[DRAFT] Delving Deeper
Comprehensive policy perspectives into forcible displacement
London Politica is the world’s largest political risk advisory for social impact. It aims to democratise access to political risk analysis by offering tailored support to a diverse range of organisations and companies who operate in some of the globe’s most volatile environments, but do not necessarily have the capacity traditionally to employ such counsel. With a team of over 240 people from 43 countries, speaking 37 languages, London Politica has worked with clients across a diverse range of sectors and geographies, including the International Committee of the Red Cross, the United Nations World Food Programme (Afghanistan), Global Citizen, and Humanaid.
Nostos Homes and London Politica have collaborated since early 2022, motivated by a common interest in generating positive social impact. London Politica has provided assistance to the growth of Nostos Homes’s operations in India and Malawi through due diligence investigations and risk mapping across economies and sectors. A shared interest in understanding the problem of forcible displacement and seeking impactful solutions has motivated this research project into the policy landscape and political risks of forcible displacement from conflict and natural disasters.
POLICY PERSPECTIVES ON FORCIBLE DISPLACEMENT
Forcible displacement is a global crisis affecting millions worldwide due to conflicts, persecution, and natural disasters. This report focuses on the profound impact of this phenomenon in Asian and African countries, including Myanmar, Bangladesh, Pakistan, Philippines, Sudan, Ethiopia, the Democratic Republic of Congo, and Somalia. These regions have experienced a significant share of displacement incidents as a result of ongoing conflicts and catastrophic natural events, leading to the upheaval of countless populations.
The report presents these countries as case studies, offering insights into the challenges faced by displaced individuals, encompassing social and economic disintegration and severe humanitarian crises. By spotlighting the stories of these nations, the report underscores the urgent need to comprehend the complexities of forcible displacement, emphasizing the importance of implementing effective policies and solutions to alleviate the suffering of affected communities and work towards a brighter future for them.
Guiding questions for the case studies
What is the context of forcible displacement?
(Political, social, economic, demographic)
What were the responses by governments towards the issue?
Were the policy responses effective and well-received?
What are the political risks that have emerged from the forcible displacement issue? (Local/regional/international)
How many people were displaced due to natural disaster or conflicts in the given country?
Was there a large NGO/ international relief effort?
What are the expected trends of forcible displacement in the future? (example: from expected climate change impacts)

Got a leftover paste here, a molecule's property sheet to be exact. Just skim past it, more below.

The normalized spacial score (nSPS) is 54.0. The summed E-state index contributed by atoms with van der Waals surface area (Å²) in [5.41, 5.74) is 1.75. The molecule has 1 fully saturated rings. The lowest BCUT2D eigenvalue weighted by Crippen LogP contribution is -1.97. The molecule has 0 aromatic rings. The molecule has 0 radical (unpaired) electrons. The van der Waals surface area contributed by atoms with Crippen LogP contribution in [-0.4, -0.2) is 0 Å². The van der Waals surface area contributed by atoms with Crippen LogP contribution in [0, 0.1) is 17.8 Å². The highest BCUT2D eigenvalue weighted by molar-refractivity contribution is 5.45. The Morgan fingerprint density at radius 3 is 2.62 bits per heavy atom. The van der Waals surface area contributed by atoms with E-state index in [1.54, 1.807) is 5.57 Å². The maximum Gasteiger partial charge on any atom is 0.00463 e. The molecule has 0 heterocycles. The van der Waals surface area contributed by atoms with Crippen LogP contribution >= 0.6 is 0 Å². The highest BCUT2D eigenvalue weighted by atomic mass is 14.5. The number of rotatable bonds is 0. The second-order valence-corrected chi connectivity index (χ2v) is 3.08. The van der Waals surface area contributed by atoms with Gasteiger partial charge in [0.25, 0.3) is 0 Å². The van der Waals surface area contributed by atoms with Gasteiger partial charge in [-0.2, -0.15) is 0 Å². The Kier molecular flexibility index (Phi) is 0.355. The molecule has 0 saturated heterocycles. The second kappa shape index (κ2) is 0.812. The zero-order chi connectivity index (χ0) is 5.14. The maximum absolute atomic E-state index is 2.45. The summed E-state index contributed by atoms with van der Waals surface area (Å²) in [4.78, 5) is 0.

POLICY PERSPECTIVES ON FORCIBLE DISPLACEMENT
Since the military seized control in a coup in 2021, the military has instituted a campaign of terror and violence upon citizens, resulting in over 15,500 arrests, 2,100 killings, and reports of torture and crimes against humanity. The people of Myanmar have pinned their hopes on a ceasefire agreement and the promise of a democratic government but continued violent repression in different parts of the country has inflicted more suffering on IDPs. The military has put in place a system of physical and administrative restrictions on the conduct of humanitarian operations, as well as imposing a ‘digital dictatorship’. Persistent insecurity has had a dire impact on humanitarian access, with roadblocks and difficulties in obtaining access permits for aid distribution further complicated by restrictions linked to COVID-19. As a result, over 1,927,200 are internally displaced throughout Myanmar.
The largest exodus of Rohingya from Myanmar to Bangladesh of around 1 million people began in 2017, due to the Myanmar military’s coordinated campaign of violence against them. Many Rohingya refugees live in crowded refugee camps and are entirely dependent on humanitarian assistance for food, water, and shelter, placing unprecedented pressure on Bangladesh's resources and infrastructure. This has socio-economic repercussions on host communities as they compete for limited resources. In addition, the Rohingya community is often seen as a threat contributing to the rise in violence and drug trafficking. Faced with deteriorating security in the camps, donor fatigue, the country's competing financial and social crises, and the possibility of host communities scapegoating the refugees in the upcoming 2024 elections, Bangladesh began talks with Myanmar to set up a pilot repatriation project. This project has caused considerable controversy and Bangladesh has been advised to suspend the programme, as the conditions under the military junta in Myanmar are not conducive to the safe return of the Rohingya.